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J Clin Monit Comput. 2018 Dec;32(6):1073-1080. doi: 10.1007/s10877-018-0105-8. Epub 2018 Jan 27.

Volumetric and reflective device dead space of anaesthetic reflectors under different conditions.

Author information

1
Department of Anaesthesiology, Intensive Care Medicine and Pain Medicine, Saarland University Medical Centre, University of Saarland, Kirrbergerstrasse 1, 66421, Homburg, Saarland, Germany. hagen.bomberg@uks.eu.
2
Department of Anaesthesiology, Intensive Care Medicine and Pain Medicine, Saarland University Medical Centre, University of Saarland, Kirrbergerstrasse 1, 66421, Homburg, Saarland, Germany.

Abstract

Inhalation sedation is increasingly performed in intensive care units. For this purpose, two anaesthetic reflectors, AnaConDa™ and Mirus™ are commercially available. However, their internal volume (100 ml) and possible carbon dioxide reflection raised concerns. Therefore, we compared carbon dioxide elimination of both with a heat moisture exchanger (HME, 35 ml) in a test lung model. A constant flow of carbon dioxide was insufflated into the test lung, ventilated with 500 ml, 10 breaths per minute. HME, MIRUS and AnaConDa were connected successively. Inspired (insp-CO2) and end-tidal carbon dioxide concentrations (et-CO2) were measured under four conditions: ambient temperature pressure (ATP), body temperature pressure saturated (BTPS), BTPS with 0.4 Vol% (ISO-0.4), and 1.2 Vol% isoflurane (ISO-1.2). Tidal volume increase to maintain normocapnia was also determined. Insp-CO2 was higher with AnaConDa compared to MIRUS and higher under ATP compared to BTPS. Isoflurane further decreased insp-CO2 and abolished the difference between AnaConDa and MIRUS. Et-CO2 showed similar effects. In addition to volumetric dead space, reflective dead space was determined as 198 ± 6/58 ± 6/35 ± 0/25 ± 0 ml under ATP/BTPS/ISO-0.4/ISO-1.2 conditions for AnaConDa, and 92 ± 6/25 ± 0/25 ± 0/25 ± 0 ml under the same conditions for MIRUS, respectively. Under BTPS conditions and with the use of moderate inhaled agent concentrations, reflective dead space is small and similar between the two devices.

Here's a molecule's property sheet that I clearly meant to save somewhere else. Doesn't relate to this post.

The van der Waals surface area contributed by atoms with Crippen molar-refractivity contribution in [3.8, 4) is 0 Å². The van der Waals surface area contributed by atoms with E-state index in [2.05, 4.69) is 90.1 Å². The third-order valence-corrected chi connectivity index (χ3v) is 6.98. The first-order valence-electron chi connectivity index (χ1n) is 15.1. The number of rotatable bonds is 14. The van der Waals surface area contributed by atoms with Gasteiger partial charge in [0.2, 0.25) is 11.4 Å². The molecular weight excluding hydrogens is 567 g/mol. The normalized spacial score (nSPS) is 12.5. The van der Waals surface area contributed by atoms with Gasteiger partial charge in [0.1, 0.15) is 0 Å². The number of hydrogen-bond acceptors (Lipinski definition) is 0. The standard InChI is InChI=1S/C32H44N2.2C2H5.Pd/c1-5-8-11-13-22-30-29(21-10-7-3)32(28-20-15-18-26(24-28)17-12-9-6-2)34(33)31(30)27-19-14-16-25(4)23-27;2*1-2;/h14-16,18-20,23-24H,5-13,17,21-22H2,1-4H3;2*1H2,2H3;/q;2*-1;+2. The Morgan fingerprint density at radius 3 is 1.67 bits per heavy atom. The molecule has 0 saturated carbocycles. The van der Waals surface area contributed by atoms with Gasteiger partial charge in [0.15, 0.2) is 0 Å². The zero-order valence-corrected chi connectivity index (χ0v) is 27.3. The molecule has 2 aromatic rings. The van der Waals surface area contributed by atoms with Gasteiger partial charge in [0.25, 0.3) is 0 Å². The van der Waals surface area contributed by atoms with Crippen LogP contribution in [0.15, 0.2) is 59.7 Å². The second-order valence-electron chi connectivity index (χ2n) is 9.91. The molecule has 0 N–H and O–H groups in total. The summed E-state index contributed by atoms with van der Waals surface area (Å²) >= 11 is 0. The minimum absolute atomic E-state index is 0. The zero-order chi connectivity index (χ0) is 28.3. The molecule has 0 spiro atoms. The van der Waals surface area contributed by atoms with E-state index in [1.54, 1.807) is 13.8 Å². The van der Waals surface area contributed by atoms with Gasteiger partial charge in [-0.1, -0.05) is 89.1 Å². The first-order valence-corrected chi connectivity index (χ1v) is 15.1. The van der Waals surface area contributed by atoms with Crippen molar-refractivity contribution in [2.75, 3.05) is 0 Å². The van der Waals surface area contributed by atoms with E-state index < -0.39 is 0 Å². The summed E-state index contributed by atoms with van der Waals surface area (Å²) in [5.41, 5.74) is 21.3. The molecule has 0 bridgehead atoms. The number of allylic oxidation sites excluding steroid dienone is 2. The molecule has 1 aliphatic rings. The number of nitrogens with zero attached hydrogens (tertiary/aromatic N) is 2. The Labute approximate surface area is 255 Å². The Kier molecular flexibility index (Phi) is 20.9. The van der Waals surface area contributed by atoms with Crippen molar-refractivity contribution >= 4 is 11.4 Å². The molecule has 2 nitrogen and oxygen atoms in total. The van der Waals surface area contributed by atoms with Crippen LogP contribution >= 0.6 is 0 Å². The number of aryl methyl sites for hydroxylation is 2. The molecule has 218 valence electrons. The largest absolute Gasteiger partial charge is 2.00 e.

KEYWORDS:

Anaesthetic reflector; Carbon dioxide reflection; Dead space

PMID:
29374847
DOI:
10.1007/s10877-018-0105-8

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